Table-topping VTB moves to a new phase
VTB Capital has built a powerhouse capital markets business in Russia. Can it become just as influential elsewhere?
A doctored version of a 1920s, Red Army recruitment poster is plastered on Andrey Soloviev’s door. A Soviet soldier points his finger out sternly at the viewer. In the background, lines of factories billow with smoke.
In the amended version, however, VTB Capital’s head of DCM does not seek enlistment (or at least, not in the army). Instead, the soldier demands of the visitor to Soloviev’s office, in one of Moscow’s newest skyscrapers: "Have you brought the mandate?"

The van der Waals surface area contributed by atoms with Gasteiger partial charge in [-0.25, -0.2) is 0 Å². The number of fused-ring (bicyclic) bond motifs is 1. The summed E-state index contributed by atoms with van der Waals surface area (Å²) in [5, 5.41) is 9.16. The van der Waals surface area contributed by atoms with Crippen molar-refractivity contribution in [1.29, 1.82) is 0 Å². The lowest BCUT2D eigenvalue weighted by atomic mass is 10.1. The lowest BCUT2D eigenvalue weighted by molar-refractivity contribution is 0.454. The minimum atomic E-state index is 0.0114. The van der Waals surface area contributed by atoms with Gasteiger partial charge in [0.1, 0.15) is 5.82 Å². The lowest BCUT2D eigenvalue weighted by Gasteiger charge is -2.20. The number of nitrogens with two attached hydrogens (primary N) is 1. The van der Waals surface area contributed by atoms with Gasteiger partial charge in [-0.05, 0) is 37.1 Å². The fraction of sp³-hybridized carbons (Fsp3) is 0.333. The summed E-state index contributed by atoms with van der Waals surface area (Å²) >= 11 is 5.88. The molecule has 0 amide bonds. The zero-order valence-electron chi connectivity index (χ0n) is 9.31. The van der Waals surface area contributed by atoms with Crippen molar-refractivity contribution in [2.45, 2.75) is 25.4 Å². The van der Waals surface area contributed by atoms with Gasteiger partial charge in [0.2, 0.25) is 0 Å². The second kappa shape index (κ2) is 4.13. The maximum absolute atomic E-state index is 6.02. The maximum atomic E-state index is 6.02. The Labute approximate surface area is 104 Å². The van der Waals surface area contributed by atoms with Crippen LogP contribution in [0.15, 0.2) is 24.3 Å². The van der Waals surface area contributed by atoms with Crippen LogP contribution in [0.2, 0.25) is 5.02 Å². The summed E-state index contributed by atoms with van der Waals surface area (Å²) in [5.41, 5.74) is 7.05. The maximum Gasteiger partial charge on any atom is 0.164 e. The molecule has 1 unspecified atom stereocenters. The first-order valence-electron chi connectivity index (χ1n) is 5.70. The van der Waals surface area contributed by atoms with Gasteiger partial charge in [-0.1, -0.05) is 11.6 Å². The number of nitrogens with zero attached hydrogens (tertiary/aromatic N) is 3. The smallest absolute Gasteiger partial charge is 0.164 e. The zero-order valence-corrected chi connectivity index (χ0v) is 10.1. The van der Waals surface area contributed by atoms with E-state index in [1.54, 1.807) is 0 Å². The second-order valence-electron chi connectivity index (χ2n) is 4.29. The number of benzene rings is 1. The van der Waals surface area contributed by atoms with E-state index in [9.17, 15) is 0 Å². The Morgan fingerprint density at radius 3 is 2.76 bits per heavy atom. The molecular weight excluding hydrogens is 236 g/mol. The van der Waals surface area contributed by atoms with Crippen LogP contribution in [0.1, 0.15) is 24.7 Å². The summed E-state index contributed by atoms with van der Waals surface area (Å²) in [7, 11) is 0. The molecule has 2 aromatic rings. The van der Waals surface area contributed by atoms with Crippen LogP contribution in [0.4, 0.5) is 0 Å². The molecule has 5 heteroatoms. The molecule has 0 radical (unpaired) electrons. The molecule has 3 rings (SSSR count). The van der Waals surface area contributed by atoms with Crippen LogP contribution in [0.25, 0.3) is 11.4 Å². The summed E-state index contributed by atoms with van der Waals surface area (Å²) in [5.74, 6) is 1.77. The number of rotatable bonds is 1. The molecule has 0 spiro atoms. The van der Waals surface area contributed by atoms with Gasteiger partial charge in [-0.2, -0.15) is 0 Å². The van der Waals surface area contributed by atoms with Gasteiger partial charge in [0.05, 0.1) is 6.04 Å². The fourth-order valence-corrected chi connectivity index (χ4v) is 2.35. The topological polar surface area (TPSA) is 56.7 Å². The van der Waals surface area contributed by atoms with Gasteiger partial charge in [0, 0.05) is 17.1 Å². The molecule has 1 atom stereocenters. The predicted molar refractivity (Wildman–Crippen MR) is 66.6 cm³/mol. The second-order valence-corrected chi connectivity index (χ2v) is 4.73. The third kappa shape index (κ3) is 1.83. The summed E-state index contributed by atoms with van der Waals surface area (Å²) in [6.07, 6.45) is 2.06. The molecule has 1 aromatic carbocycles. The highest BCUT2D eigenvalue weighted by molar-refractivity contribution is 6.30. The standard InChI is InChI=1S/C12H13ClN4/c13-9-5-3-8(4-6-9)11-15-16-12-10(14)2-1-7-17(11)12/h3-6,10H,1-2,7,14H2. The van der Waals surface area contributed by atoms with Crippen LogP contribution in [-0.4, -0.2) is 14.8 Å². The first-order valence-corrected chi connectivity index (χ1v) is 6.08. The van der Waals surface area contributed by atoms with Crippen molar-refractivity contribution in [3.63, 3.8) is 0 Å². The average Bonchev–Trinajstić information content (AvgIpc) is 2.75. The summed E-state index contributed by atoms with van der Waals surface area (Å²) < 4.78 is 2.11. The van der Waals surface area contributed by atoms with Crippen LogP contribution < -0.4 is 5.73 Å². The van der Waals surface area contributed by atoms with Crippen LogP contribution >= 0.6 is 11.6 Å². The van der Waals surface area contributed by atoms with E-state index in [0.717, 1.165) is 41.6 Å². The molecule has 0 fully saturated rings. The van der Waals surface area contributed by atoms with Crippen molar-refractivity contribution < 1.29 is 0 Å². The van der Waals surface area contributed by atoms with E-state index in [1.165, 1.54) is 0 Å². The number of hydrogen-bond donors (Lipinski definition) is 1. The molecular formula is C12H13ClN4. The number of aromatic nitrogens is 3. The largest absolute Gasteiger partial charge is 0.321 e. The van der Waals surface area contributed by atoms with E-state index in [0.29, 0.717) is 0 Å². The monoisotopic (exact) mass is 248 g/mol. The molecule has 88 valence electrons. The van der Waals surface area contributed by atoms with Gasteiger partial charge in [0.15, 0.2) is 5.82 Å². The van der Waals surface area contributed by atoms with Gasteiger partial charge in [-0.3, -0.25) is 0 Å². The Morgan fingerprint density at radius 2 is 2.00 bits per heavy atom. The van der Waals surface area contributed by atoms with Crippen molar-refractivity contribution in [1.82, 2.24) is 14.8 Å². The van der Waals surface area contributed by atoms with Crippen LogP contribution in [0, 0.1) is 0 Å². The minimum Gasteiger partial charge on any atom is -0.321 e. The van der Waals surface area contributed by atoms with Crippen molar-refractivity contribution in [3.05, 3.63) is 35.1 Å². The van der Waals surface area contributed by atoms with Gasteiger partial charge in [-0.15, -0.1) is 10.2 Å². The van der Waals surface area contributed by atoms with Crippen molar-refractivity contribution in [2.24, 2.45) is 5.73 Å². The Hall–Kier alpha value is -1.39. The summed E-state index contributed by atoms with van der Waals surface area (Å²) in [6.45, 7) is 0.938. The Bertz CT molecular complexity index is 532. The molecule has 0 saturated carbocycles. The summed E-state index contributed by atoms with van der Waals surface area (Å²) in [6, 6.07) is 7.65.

Luckily for Soloviev, most of the time these days, the answer seems to be yes. In its four-year history, VTB Capital has soared up the league tables in Russia, particularly in Eurobonds and equity capital markets. In 2011, the DCM team alone closed 13 Eurobond deals and 45 domestic bonds in the year to November 30, according to Dealogic.
Having gone from around 100 employees in 2008 to around 1,000 today, VTB Capital is now number one in the league table for Russian domestic debt, with more than twice the number and volume of deals as its nearest rival.